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Depending on the type of SaaS you offer, it can sometimes take time to onboard new customers. This is especially the case if there is lots of red tape or if your solution is dependant on information being provided by the customer to get them set up. Depending on the level of investment made by the customer, you might want to consider how you can improve time to value through workshops.
Improve time to value through workshops
Let’s take an example of a company selling beauty products that have just subscribed to an e-commerce platform. This customer will have been invoiced from day one, but they will not see any return on investment until at the very least they have configured the platform’s settings (payment, shipping, tax, etc) and listed some items for sale. Left to their own devices it might take them a few weeks or months to do this. Resulting in a slow and long time to value. However, if you, as the e-commerce provider were to run a 2-hour workshop with the company to get them configured and their first items listed, you could drastically improve the time to value. Not only that but you have a perfect opportunity to enhance their customer experience, build a relationship, and an opportunity to identify cross-sale opportunities.
Even if you run a SaaS offering that requires no information from your customers and no setup, both parties can still benefit from a short workshop. A workshop can be used to guide your customers around your product, cover any frequently asked questions or common hiccups, and help set your customers on a pathway to success. As mentioned previously, it is a great opportunity to build a positive relationship with your customers, understand their business goals and potentially identify future opportunities to expand their account.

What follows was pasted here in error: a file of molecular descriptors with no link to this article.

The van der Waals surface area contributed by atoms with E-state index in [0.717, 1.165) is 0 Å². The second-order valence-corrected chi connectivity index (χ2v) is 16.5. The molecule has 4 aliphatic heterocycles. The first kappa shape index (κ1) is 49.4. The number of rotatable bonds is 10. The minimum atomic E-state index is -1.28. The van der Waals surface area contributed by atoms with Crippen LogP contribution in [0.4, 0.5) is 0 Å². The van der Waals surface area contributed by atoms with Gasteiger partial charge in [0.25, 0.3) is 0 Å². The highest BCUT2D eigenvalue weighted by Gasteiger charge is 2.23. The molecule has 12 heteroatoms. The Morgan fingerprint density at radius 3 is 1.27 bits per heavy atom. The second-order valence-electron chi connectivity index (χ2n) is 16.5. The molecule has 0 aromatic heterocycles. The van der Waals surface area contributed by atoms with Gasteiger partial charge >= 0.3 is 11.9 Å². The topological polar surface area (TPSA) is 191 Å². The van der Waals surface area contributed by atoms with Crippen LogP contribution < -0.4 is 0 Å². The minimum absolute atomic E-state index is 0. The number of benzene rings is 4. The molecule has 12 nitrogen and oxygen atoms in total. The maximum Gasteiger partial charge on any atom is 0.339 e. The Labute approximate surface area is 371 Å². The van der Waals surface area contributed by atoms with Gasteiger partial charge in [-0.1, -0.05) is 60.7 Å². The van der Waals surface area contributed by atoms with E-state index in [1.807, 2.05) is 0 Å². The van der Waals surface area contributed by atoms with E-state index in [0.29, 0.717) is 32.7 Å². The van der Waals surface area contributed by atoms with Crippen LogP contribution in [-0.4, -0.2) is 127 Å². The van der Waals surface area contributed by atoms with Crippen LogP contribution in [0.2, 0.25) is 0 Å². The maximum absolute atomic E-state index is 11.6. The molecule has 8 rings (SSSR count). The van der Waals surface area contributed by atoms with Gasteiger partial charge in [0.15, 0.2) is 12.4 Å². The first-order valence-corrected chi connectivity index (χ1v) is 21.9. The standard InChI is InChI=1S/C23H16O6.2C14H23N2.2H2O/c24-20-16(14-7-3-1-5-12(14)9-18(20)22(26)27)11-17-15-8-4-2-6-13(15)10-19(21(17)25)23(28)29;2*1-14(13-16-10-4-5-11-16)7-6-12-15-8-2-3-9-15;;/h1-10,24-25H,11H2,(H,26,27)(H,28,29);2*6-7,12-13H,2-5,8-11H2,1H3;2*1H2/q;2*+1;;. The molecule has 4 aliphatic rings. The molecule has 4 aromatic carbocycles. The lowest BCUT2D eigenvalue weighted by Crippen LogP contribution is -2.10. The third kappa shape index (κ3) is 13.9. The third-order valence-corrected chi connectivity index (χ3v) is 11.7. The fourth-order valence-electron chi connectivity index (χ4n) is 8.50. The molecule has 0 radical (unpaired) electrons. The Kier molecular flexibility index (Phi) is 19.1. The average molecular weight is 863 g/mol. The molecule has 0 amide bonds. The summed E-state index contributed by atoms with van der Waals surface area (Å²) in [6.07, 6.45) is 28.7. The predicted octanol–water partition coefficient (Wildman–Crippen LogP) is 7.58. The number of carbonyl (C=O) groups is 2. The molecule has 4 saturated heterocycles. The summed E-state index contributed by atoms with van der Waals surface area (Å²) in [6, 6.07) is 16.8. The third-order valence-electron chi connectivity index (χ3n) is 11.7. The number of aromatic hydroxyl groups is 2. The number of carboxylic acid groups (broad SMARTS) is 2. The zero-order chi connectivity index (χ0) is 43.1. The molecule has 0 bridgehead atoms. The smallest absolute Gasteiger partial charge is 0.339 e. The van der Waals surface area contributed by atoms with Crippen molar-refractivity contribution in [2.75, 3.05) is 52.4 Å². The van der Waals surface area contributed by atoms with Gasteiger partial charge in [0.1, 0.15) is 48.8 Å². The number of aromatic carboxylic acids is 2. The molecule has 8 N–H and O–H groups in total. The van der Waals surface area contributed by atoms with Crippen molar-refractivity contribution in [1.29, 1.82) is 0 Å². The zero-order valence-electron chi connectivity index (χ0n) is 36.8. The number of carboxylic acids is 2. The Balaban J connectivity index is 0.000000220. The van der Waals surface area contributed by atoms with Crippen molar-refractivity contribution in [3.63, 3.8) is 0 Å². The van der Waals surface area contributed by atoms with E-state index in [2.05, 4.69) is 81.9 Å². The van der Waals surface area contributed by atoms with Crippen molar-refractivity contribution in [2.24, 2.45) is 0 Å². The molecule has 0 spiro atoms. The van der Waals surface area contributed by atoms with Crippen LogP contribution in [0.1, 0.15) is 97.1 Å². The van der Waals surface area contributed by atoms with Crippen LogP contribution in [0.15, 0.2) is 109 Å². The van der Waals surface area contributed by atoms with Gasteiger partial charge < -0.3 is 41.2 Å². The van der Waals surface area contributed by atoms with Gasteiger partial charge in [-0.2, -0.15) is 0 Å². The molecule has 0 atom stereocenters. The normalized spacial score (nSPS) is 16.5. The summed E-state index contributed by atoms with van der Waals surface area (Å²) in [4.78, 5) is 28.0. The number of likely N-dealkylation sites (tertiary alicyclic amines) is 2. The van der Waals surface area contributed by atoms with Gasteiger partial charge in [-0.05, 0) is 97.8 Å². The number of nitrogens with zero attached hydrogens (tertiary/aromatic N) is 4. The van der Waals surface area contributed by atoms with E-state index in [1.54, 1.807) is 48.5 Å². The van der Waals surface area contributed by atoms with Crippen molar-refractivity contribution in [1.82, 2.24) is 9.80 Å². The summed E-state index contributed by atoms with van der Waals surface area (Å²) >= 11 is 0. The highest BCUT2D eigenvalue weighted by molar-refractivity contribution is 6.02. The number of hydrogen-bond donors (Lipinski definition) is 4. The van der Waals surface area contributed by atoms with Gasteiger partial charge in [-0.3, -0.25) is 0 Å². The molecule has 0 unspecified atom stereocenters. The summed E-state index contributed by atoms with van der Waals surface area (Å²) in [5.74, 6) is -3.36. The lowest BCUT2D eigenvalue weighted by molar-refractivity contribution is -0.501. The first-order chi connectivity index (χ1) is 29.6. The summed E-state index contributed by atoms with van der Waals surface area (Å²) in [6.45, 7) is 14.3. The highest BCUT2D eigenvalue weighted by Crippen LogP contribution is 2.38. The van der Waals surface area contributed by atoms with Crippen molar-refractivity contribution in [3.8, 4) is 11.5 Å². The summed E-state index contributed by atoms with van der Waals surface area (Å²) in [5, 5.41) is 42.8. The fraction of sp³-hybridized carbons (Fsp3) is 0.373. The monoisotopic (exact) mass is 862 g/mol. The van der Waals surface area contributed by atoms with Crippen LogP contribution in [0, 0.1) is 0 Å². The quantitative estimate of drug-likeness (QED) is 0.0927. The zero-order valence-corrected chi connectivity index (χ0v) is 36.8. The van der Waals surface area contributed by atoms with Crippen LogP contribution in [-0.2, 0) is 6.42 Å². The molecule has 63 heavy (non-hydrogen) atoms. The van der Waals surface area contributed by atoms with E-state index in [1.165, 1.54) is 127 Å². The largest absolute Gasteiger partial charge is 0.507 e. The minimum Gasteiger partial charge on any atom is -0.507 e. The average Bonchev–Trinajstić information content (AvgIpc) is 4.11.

Physical Workshops Vs Digital Workshops
Where possible, for your premium customers I would always recommend a physical workshop over a digital workshop. Purely because it’s so much easier to build new, strong relationships in person than it is over the internet. You also get opportunities during a physical workshop to have informal conversations, over a coffee or during a break. These opportunities let you build more natural relationships, as well as relationships with other people, not just the project lead. It is far easier to also judge how the workshop is being received when you are physically with the participants.
That being said, there are a number of other factors that should be taken into account. Location of the customer vs supplier, amount of revenue from the customer, depth/type of workshop, etc. Digital Workshops are still very worthwhile and beneficial for both the customer and supplier. They are incredibly cost-effective and great for customers with distributed teams and limited time.
Set expectations and requirements prior to the workshop
To ensure your workshop is as successful as possible, it is vital to set your customer’s expectations before the workshop. This is especially the case if you need the workshop participants to bring specific information to the workshop. Such as Payment details, account access, etc. Where this type of information is needed, be sure to send the customer a checklist in advance of the workshop. Just in case they need to reach out to other people/departments.
By setting expectations in advance you can also ensure that the right people within your customer’s business attend the workshop.